When growing up, I remember being frequently told the proverbial stories about Einstein as a child, how he did poorly in school and even failed in mathematics. While Einstein was not necessarily the best student in class, he never did particularly poorly in school, aside from a handful of instances where he ran afoul of teachers that he didn't get along with. And he certainly never failed mathematics.
The relationship between Einstein and mathematics has always been a tenuous one. He considered becoming a mathematician, but chose physics because he felt it could lead to more significant truths about reality.*
Einstein frequently lamented his own problems in mathematics throughout his career, as he went on to revolutionize the field of physics. He frequently enlisted the aid of other mathematicians, including his first wife, to check his work for errors, and they were frequently found which has led some to believe that he was a bad mathematician and probably helped to give rise to the rumour.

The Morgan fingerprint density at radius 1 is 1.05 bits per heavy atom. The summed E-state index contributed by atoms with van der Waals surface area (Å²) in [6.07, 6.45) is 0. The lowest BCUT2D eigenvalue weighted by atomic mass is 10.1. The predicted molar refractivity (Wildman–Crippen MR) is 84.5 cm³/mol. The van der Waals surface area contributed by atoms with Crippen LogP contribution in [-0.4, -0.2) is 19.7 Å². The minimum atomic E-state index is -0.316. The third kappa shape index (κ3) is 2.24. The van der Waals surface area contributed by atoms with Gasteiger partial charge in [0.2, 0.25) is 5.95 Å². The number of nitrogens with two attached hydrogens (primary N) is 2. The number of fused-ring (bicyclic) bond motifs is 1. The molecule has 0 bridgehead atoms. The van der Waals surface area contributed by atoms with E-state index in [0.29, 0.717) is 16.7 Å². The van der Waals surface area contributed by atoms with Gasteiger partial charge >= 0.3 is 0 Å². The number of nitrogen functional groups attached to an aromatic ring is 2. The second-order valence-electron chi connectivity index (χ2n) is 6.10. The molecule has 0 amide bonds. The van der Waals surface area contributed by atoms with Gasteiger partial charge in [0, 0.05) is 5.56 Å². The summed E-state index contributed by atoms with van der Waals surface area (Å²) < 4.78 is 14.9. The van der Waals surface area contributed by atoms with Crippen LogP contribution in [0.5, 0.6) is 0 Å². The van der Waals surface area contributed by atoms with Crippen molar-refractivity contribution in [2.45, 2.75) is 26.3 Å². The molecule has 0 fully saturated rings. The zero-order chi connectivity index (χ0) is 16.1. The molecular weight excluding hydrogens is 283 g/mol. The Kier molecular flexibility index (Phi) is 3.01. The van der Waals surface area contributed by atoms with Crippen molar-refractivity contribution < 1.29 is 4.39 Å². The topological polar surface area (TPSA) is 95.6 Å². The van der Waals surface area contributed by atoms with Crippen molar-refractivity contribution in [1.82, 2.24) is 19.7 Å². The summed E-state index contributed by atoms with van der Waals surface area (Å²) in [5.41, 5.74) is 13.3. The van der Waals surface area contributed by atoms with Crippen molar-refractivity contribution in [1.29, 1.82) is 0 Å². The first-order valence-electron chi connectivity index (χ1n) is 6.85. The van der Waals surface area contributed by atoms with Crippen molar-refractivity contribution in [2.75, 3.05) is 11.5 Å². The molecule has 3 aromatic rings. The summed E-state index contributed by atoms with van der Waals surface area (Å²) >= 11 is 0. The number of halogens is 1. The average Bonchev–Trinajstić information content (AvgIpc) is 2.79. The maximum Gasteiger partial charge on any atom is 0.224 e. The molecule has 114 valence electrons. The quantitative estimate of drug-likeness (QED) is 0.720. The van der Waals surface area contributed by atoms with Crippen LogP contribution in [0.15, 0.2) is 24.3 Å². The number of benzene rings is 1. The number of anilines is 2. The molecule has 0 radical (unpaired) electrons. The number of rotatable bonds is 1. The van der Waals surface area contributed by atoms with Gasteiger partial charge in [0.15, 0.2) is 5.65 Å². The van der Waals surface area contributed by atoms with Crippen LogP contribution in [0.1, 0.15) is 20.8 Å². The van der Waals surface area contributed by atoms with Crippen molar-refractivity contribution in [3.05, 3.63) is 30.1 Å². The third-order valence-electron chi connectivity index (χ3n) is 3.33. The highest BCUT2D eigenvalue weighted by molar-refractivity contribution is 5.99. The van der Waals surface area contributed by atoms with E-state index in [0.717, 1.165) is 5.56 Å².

Still, the fact is that Einstein had a very firm grasp on sophisticated mathematical concepts, even if he did occasionally need to enlist aid in formalizing his theoretical descriptions. He always understood the mathematics that he was working with once he was able to get help in hammering out the specific details.
*This was a notion that Einstein would revise years later, as he befriended logician Kurt Godel at the Institute for Advanced Study in Princeton, New Jersey. Godel, ironically, had once considered becoming a physicist, but had chosen mathematics because he felt that it was more "perfect" and, therefore, could be used to more accurately describe the nature of truths about reality.